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Professional XML Schemas
Professional XML Schemas (Paperback)
by Jon Duckett (Author), Nik Ozu (Author), Kevin Williams (Author), Stephen Mohr (Author), Kurt Cagle (Author), Oliver Griffin (Author), Francis Norton (Author), Ian Stokes-Rees (Author), Jeni Tennison (Author)
(7 customer reviews)    

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Editorial Reviews
Suitable for virtually any XML designer or developer, Professional XML Schemas provides a challenging, in-depth guide to state-of-the-art XML Schema tools and techniques. This title will likely be a virtual must-have for anyone working with XML for databases or document management.

The range of topics presented here helps make this title a success. While there is some leading-edge (and somewhat obscure) material on emerging topics in XML Schemas, much of the book avoids XML "language lawyering" and concentrates on delivering a solid tour of the basics. The authors walk before they run, taking the reader along with basic XML Schema constructs to define simple data types in XML. They show off elements, attributes, and simple data types. (There's coverage of the full complement of over two dozen built-in XML Schema data types for numerical, string, date, and IDREFs.) The earlier sections include the author's own sample classes for a handful of common data types for such common entities as people's names, countries, IP addresses and URIs, plus geographical locations. Fully internationalized, these samples can serve as a basis for entities in your custom projects.

The second half of the book digs into design strategies at a higher level, dealing more with XML Schemas. The authors cover several reusable design strategies for creating workable XML Schemas (like the Russian Doll, the Slice, and finally the Venetian Blind model, which blends the first two). There's discussion of the best ways to express required and optional elements, along with choice values and ordering of required elements. Integration with XML namespaces and a discussion of the issues surrounding reuse in XML Schemas (like combining and extending existing datatypes) show how powerful this standard really is.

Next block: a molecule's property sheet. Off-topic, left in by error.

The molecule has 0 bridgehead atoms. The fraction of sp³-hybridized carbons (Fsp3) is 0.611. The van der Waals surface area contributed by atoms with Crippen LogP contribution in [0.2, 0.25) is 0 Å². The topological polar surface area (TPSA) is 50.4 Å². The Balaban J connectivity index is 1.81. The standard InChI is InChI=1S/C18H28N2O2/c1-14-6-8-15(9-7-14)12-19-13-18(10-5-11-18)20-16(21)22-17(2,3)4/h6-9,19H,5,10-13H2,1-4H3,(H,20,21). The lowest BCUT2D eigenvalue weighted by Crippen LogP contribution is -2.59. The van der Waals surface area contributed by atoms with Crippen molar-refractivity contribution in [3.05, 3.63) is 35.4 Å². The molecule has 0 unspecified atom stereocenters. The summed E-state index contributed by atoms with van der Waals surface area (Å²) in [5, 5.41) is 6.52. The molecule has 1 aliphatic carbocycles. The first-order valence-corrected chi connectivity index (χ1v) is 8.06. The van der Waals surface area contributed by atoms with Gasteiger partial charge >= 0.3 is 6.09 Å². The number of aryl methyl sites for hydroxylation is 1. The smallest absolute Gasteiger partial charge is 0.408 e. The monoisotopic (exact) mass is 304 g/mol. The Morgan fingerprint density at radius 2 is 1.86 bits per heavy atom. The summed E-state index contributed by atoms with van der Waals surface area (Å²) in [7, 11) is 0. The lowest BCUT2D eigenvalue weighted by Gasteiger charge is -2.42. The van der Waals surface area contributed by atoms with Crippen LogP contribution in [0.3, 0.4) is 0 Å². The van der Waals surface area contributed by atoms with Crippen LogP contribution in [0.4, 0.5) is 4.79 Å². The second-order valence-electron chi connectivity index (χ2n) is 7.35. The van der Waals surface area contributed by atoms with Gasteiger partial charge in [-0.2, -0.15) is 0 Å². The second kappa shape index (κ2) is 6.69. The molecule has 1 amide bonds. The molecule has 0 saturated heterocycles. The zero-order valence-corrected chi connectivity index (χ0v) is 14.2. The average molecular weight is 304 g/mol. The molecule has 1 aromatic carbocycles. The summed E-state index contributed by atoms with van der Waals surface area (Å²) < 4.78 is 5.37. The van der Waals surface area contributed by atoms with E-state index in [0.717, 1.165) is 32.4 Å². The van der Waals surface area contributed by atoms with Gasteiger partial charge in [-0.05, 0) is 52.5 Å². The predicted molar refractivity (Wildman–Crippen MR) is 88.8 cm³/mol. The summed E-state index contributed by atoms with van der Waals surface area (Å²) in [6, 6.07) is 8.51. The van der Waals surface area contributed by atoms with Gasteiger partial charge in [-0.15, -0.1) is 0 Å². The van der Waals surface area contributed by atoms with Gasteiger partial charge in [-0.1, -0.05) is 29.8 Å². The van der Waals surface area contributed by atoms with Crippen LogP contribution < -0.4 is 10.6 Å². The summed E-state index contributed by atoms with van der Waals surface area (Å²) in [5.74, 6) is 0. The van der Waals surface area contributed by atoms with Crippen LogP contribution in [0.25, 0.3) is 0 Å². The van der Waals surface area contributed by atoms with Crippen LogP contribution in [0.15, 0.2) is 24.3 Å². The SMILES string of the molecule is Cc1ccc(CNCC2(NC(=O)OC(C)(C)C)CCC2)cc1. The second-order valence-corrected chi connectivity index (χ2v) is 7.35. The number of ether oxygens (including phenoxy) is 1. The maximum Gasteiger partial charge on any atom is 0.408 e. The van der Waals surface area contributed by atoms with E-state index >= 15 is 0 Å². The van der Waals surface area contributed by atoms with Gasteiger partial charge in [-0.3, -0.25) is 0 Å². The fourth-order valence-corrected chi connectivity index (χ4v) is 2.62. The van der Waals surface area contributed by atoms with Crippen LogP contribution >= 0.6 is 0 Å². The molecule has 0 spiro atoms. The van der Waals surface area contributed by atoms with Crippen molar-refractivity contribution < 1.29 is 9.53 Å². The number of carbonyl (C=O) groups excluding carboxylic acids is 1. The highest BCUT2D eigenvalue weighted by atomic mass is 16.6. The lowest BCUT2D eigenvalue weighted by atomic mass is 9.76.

Valuable chapters on using XML Schemas with databases (including expressing relational integrity and normalization), plus the differences between XML Schemas used for document management will help you make the right design choices in each setting. The book closes with a discussion and tour of late-breaking tools like Schematron (and its competitors) as well as the possibilities for functional programming with XML Schema in schema-based programming (SBP).

Whether you are an XML novice or expert, this text will extend the range of what you can accomplish with XML Schemas, from creating more reusable datatypes to reusing existing schemas. While XML Schemas will perhaps never be as simple as using DTDs, this book succeeds at putting this new standard into reach for any working developer or designer. --Richard Dragan

Book Description
In order to leverage XML's power as a self-describing and extensible language, we need a way to define and describe the allowable content of any type of XML document. In the past, this has been achieved with DTDs, but these have in many ways fallen short of the requirements for working with data. XML Schemas were created to provide a more powerful and flexible mechanism for describing permissible document structures using XML syntax. They provide a set of built-in datatypes, which can mimic the object-oriented mechanisms of many languages, offer support for namespaces, and facilities for automated documentation.

Professional XML Schemas exhaustively details the W3C XML Schema language, and teaches the new syntax in an intuitive and logical way. From declaring elements and attributes, creating complex content models, and working with multiple namespaces, you'll move on to see how XML Schemas are used in real-world situations. A number of practical case studies will illustrate the design and creation of schemas in the diverse worlds of relational databases, document management, and e-commerce applications.

This book covers:
A complete guide to XML Schema Syntax
Using XML Schema built-in types, and deriving new types
Working with XML Schemas and namespaces
Creating identity and uniqueness constraints
Good XML Schema design, illustrated in a number of different areas
Working with XML Schemas and XSLT
Writing XML Schemas for working with SOAP
Integrating Schematron and XML Schemas

See all Editorial Reviews

Product Details
  • Paperback: 690 pages
  • Publisher: Wrox Press; 1st edition (July 2001)
  • Language: English
  • ISBN-10: 1861005474
  • ISBN-13: 978-1861005472
  • Product Dimensions: 9 x 7.3 x 1.6 inches